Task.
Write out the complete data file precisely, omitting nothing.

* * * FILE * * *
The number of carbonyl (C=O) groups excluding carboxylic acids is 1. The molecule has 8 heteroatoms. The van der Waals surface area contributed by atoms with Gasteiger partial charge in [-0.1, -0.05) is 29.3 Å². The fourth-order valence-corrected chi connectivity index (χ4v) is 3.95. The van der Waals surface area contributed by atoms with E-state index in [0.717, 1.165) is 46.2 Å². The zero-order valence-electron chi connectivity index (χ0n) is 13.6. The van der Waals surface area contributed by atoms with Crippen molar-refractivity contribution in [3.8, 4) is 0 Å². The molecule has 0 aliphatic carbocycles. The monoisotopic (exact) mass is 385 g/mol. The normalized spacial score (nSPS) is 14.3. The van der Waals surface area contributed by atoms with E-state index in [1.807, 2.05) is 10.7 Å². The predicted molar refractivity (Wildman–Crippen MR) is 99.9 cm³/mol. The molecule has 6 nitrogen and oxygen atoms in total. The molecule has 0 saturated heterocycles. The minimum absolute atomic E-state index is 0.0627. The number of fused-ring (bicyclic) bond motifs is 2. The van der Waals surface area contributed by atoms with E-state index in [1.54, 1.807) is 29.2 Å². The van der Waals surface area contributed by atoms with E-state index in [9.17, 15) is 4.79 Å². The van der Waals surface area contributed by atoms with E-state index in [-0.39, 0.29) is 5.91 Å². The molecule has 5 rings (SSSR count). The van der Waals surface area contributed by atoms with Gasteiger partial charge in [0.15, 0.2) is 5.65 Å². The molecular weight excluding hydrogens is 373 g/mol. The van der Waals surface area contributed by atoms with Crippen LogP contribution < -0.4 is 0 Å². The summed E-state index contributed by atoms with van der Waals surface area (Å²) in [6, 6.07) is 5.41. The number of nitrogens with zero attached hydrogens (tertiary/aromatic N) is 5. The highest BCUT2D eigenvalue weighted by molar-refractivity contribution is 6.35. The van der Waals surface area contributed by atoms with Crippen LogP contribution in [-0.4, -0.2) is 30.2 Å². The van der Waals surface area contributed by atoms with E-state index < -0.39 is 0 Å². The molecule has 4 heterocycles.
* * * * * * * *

The number of carbonyl (C=O) groups excluding carboxylic acids is 1. The molecule has 8 heteroatoms. The van der Waals surface area contributed by atoms with Gasteiger partial charge in [-0.1, -0.05) is 29.3 Å². The fourth-order valence-corrected chi connectivity index (χ4v) is 3.95. The van der Waals surface area contributed by atoms with E-state index in [0.717, 1.165) is 46.2 Å². The zero-order valence-electron chi connectivity index (χ0n) is 13.6. The van der Waals surface area contributed by atoms with Crippen molar-refractivity contribution in [3.8, 4) is 0 Å². The molecule has 0 aliphatic carbocycles. The monoisotopic (exact) mass is 385 g/mol. The normalized spacial score (nSPS) is 14.3. The van der Waals surface area contributed by atoms with E-state index in [1.807, 2.05) is 10.7 Å². The predicted molar refractivity (Wildman–Crippen MR) is 99.9 cm³/mol. The molecule has 6 nitrogen and oxygen atoms in total. The molecule has 0 saturated heterocycles. The minimum absolute atomic E-state index is 0.0627. The number of fused-ring (bicyclic) bond motifs is 2. The van der Waals surface area contributed by atoms with E-state index in [1.54, 1.807) is 29.2 Å². The van der Waals surface area contributed by atoms with E-state index in [9.17, 15) is 4.79 Å². The van der Waals surface area contributed by atoms with E-state index in [-0.39, 0.29) is 5.91 Å². The molecule has 5 rings (SSSR count). The van der Waals surface area contributed by atoms with Gasteiger partial charge in [0.15, 0.2) is 5.65 Å². The molecular weight excluding hydrogens is 373 g/mol. The van der Waals surface area contributed by atoms with Crippen LogP contribution < -0.4 is 0 Å². The summed E-state index contributed by atoms with van der Waals surface area (Å²) in [6, 6.07) is 5.41. The number of nitrogens with zero attached hydrogens (tertiary/aromatic N) is 5. The highest BCUT2D eigenvalue weighted by molar-refractivity contribution is 6.35. The van der Waals surface area contributed by atoms with Crippen LogP contribution in [-0.4, -0.2) is 30.2 Å². The van der Waals surface area contributed by atoms with E-state index < -0.39 is 0 Å². The molecule has 4 heterocycles.